Local small businesses play a vital role in shaping society, from job creation and philanthropy, to influencing city politics. Entrepreneurs are community builders and calculated risk takers. They drive change, economic growth, and innovation. Local small business owners are our neighbors, our friends, and family members. An individual with an idea can rarely act alone; they need the support of others, and this is a good thing because it brings people together in new ways.

Local Small Businesses, Local Jobs

The most obvious benefit of a local small business is that it creates jobs for the community. Local small businesses mean new opportunities for individuals within that community that didn’t exist before. They cut down on unemployment rates, and commuting times. Additionally, when people feel secure about their income, they spend more money, which means local businesses have extra shoppers and will require more employees. It’s a circle. The success of a small business can be far-reaching. A thriving business will rely on other industries, such as suppliers, and storage facilities, which further distributes wealth. Furthermore, as employment rates go up, crime rates decline.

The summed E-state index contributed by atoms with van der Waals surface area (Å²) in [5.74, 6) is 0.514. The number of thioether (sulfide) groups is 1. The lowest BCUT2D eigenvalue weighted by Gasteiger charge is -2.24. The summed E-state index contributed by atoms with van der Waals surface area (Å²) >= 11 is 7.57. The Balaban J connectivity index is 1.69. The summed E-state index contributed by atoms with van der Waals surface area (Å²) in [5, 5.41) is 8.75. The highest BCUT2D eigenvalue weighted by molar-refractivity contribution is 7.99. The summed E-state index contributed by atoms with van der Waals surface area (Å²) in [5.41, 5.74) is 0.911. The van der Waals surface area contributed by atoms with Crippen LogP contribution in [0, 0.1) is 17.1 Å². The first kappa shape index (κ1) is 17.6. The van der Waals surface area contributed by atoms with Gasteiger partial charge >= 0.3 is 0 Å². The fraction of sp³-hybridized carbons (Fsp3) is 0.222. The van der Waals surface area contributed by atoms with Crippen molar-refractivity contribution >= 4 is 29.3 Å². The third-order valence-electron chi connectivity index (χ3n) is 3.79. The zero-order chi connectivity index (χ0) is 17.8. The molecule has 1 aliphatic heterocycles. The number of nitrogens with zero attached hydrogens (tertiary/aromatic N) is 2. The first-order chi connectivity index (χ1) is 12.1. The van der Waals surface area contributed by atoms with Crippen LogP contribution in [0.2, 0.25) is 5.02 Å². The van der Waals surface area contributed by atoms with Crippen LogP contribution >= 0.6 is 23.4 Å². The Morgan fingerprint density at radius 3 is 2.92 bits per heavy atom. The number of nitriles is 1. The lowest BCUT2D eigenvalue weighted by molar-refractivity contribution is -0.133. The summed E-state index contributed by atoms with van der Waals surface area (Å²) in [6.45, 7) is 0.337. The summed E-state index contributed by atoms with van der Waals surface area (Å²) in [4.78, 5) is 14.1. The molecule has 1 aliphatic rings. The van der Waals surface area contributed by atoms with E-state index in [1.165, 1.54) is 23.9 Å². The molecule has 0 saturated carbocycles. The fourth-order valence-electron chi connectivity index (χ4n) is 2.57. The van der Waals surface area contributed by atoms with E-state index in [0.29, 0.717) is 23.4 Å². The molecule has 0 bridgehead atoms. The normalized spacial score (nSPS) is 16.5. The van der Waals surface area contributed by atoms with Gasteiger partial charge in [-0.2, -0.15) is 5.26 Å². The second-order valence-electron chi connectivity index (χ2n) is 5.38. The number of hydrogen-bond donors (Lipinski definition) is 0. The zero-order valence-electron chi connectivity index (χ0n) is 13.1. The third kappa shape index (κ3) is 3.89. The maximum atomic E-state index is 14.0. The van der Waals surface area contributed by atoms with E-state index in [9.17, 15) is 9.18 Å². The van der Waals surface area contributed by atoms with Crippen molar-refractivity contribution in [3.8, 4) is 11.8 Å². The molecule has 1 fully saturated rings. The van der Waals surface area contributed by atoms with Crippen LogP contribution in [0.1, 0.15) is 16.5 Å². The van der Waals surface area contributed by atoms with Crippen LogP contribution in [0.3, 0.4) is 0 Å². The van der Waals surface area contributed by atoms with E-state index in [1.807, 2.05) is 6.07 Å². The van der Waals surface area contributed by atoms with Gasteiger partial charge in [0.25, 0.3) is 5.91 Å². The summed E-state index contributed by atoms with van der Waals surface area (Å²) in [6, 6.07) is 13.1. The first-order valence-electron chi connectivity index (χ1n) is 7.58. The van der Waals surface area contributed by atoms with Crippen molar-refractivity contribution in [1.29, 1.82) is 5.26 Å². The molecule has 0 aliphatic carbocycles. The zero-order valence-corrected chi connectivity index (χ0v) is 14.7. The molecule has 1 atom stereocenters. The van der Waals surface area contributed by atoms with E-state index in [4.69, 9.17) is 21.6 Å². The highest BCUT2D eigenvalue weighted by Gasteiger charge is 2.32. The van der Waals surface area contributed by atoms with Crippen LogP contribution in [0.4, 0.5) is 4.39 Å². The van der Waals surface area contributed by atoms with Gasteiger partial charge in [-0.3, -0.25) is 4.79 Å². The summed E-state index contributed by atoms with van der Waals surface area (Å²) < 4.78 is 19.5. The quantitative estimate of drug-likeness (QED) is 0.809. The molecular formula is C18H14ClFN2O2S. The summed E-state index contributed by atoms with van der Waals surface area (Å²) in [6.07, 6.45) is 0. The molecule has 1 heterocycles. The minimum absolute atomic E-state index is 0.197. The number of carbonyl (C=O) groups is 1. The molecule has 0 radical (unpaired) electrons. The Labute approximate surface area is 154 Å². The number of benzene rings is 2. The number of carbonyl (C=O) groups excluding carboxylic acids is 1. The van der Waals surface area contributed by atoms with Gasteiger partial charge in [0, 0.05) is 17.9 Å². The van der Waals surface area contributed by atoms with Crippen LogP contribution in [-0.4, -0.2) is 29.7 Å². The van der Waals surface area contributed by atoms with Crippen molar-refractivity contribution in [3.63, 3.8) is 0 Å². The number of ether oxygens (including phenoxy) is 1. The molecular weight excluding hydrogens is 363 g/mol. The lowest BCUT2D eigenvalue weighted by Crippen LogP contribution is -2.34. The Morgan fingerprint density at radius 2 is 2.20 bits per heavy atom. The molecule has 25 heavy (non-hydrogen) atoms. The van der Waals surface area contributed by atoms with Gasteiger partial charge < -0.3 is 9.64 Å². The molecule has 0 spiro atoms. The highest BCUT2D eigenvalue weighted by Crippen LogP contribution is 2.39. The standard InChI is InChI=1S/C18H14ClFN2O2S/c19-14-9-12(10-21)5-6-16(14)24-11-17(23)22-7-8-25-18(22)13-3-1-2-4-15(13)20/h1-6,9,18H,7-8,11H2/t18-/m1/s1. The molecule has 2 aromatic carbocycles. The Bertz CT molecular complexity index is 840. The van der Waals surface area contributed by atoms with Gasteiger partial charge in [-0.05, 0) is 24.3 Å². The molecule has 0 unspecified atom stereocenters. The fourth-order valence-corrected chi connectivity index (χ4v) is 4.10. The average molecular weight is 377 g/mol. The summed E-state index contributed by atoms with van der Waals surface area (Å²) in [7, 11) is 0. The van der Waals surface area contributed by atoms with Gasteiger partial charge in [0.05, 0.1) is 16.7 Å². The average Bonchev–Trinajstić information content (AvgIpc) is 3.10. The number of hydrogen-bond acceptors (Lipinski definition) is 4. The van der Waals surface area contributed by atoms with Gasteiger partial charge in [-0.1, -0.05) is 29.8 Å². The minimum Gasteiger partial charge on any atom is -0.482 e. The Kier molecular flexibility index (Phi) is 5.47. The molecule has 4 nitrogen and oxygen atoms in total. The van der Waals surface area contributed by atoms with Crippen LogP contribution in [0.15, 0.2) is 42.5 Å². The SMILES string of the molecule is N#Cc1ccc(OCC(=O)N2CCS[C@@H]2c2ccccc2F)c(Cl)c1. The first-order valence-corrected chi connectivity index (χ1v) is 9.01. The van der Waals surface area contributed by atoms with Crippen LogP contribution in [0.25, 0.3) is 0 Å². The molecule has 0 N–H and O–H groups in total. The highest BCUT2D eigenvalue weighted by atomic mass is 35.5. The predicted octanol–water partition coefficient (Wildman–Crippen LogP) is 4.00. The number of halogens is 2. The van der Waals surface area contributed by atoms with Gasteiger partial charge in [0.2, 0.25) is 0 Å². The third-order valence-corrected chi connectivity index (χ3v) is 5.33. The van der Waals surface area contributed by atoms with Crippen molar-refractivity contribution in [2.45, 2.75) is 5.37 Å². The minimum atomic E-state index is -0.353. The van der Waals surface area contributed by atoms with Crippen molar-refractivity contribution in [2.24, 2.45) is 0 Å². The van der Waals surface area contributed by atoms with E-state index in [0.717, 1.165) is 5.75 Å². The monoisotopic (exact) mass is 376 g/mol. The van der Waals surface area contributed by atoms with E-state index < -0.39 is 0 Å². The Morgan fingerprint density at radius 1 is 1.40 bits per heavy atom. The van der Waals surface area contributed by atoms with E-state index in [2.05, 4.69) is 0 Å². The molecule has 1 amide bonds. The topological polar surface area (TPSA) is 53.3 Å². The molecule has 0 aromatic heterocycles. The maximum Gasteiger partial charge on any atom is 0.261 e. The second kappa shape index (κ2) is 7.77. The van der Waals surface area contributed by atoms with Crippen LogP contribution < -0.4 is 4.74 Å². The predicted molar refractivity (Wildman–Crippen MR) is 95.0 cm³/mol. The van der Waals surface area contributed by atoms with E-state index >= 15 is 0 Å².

Innovation and Economic Growth

Risk is an unavoidable part of starting your own company. But when it pays off, it creates wealth not only for the entrepreneur but also for employees, and the local economy. Entrepreneurs have an eye for new markets. For example, the Internet didn’t even exist forty years ago, but now it’s hard to imagine life without it. This new technology opened many other avenues of economic growth. It changed the medical field, GPS maps, and smartphones, even the way we share or listen to music. The success of a local small business means wealth is distributed on a national scale, as well, due to taxation.

Shaping Community Identity

Local small businesses help shape the identity of a community. The exchange is more personable. They add to the culture of a place in ways that make it feel like home, or attracts tourist dollars. Think of restaurants in New Orleans serving gumbo and jambalaya. There’s a literal and figurative flavor to the region.

We need entrepreneurs. They’re problem solvers. They look at society and imagine it differently. And this willingness to try often improves the quality of our lives.